How can I have a TBI if hospital scans appear “normal”? | Allen and Allen

How can I have a TBI if hospital scans appear “normal”? 

A pattern that happens all too often in motor vehicle accidents is that an injured person will complain of headaches, dizziness, nausea, or other symptoms of a mild traumatic brain injury (TBI), all while the medical scans appear normal.  

MRI xray images

In the aftermath of an accident, emergency room doctors order imaging studies – either a CT-scan (computerized tomography) of the person’s head or an MRI (magnetic resonance imaging). Often, those imaging studies come back “normal,” showing no acute signs of an injury to the brain, even while the injured person experiences problems long after the accident. On occasion, the symptoms can worsen over time. Why do the CT-scans and MRIs come back showing no injuries?  

What is a CT scan?

A CT scan is an advanced form of x-ray technology that uses computer processing to create a more detailed picture, versus a standard x-ray. CT scans are routinely performed today in the emergency department to look for acute fractures, cranial hemorrhaging, swelling, or other life-threatening conditions that will require immediate intervention.  

What is an MRI? 

An MRI is a form of imaging that uses a magnetic field and radio waves to generate higher definition images of your body. MRIs are generally better at showing the soft tissues of the body.  

MRIs are typically not performed at an initial emergency room visit after an auto accident, unless there are indications of a life-threatening issue that cannot be captured in a CT scan of the head. MRI scans can capture a clearer picture of the soft tissues of the brain. This makes it easier to show lesions, microhemorrhages, and other significant tissue damage.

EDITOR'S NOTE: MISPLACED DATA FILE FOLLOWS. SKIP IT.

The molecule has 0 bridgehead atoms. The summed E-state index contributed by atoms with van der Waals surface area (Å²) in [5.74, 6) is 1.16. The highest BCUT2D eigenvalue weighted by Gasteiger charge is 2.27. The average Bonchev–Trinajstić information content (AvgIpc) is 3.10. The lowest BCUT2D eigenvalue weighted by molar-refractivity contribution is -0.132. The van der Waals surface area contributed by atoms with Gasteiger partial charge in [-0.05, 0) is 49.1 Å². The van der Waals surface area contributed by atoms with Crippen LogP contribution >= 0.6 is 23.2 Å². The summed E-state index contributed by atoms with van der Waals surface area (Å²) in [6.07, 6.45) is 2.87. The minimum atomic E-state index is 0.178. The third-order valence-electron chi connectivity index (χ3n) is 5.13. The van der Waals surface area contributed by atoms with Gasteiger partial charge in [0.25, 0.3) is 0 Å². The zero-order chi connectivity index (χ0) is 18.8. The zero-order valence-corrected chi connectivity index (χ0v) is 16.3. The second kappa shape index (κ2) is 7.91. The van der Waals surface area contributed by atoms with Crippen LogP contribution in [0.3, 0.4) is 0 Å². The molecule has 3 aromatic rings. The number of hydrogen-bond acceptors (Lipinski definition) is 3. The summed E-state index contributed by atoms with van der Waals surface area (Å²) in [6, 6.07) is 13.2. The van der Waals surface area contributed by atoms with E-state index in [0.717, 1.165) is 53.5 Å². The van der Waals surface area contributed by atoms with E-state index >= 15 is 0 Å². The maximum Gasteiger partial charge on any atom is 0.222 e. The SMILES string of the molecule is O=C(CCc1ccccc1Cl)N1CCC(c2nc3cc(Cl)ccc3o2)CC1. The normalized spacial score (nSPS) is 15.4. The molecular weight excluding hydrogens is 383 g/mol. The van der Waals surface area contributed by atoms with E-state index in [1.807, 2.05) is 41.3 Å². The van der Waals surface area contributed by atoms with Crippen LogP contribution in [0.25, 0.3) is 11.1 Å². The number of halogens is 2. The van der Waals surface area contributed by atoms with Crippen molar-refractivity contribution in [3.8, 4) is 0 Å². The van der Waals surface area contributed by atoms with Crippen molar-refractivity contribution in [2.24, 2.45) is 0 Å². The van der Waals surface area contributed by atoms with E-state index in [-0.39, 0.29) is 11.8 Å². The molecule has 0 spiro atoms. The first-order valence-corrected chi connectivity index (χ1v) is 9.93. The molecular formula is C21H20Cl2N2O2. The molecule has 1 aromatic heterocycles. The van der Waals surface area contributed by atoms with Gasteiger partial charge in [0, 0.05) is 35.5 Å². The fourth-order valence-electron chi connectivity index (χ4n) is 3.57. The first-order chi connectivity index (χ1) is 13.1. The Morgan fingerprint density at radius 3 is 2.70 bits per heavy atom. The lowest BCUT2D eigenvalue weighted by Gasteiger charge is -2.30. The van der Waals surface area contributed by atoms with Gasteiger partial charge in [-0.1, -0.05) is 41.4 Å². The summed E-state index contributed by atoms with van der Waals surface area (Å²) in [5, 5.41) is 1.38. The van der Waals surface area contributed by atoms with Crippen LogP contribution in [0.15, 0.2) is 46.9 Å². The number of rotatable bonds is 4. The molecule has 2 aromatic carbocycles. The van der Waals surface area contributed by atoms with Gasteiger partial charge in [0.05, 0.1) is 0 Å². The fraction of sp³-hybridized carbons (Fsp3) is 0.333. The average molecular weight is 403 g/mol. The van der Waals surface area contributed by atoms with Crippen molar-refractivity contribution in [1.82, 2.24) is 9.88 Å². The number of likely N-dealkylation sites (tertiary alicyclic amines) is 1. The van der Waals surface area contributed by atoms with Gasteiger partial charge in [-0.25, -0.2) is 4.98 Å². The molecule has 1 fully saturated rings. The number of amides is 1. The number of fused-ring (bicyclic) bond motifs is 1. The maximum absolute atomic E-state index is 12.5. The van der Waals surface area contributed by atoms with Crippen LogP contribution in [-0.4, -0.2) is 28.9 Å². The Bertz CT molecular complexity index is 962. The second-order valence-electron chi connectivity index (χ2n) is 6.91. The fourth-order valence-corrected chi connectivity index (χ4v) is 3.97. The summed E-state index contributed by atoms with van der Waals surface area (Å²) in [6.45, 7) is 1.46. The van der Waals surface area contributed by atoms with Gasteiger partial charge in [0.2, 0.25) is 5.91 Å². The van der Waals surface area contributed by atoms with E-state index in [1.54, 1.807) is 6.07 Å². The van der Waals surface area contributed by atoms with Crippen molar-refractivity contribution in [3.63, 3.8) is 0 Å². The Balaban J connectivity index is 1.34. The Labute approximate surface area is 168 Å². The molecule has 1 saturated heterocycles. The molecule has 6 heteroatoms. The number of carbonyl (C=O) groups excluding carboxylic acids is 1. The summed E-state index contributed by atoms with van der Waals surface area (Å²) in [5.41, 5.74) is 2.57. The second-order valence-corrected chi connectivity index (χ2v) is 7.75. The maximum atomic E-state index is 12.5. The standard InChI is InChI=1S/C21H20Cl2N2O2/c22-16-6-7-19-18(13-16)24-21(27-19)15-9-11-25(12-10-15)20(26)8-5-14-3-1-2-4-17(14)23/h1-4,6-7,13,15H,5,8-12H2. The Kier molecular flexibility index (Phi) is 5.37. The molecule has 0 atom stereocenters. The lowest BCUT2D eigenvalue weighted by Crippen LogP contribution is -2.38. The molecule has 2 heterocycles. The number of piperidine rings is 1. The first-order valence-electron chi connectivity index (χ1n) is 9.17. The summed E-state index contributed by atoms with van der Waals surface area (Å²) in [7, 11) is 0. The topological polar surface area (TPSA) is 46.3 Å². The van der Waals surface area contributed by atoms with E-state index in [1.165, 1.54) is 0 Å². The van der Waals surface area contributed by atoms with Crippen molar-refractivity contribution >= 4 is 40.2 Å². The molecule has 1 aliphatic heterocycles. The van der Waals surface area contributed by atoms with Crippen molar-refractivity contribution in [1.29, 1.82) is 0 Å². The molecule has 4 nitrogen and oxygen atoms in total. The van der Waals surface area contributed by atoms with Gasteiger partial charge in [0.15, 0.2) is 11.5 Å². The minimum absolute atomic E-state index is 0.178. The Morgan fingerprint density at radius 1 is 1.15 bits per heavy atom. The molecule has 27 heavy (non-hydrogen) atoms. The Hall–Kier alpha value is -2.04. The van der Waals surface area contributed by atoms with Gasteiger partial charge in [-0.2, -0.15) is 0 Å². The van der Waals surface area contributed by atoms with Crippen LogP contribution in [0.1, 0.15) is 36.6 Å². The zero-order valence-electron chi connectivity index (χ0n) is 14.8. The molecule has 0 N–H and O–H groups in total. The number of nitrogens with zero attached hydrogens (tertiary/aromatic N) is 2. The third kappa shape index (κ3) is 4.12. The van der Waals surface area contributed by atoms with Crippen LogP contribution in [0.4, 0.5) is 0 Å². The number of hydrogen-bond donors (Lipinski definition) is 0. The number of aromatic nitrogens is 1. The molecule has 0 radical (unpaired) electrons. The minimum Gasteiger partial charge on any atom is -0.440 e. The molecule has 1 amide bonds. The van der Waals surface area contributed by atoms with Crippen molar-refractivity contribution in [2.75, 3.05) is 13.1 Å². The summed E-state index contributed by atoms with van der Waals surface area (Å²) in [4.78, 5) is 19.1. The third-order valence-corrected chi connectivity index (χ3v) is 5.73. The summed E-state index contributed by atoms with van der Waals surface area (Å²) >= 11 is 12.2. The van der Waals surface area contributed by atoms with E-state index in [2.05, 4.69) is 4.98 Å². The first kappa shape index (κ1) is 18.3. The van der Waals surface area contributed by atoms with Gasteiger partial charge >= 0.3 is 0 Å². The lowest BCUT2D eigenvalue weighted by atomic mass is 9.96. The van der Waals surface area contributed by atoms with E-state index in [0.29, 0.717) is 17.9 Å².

someone entering an MRI machine

Why can’t an MRI or CT scan reveal my brain injury?

Both forms of imaging were developed for commercial use in the 1970s, and they are only reliable in showing severe traumatic brain injuries. Mild traumatic brain injuries, which make up  80% of all traumatic brain injuries, do not typically damage the brain or skull on a scale large enough for MRIs or CT scans to detect.   

woman chatting with doctoron mri

Why communication with your doctor is important

Mild TBIs (mTBIs) can be caused by either a direct blow to the head or a rapid acceleration/deceleration of the skull. That direct blow or shearing effect of the brain moving around in the skull may cause damage to the brain on the cellular level, but can be too small for standard hospital imaging to detect.  

This is why it is important to communicate your symptoms to your medical providers, so they can clinically determine whether you have suffered a mild TBI and direct you to the appropriate specialized medical care.  

If you have suffered a concussion or traumatic brain injury through no fault of your own, the experienced attorneys at Allen & Allen can help you determine whether you are entitled to compensation. Call today for a free consultation at 866-962-3527.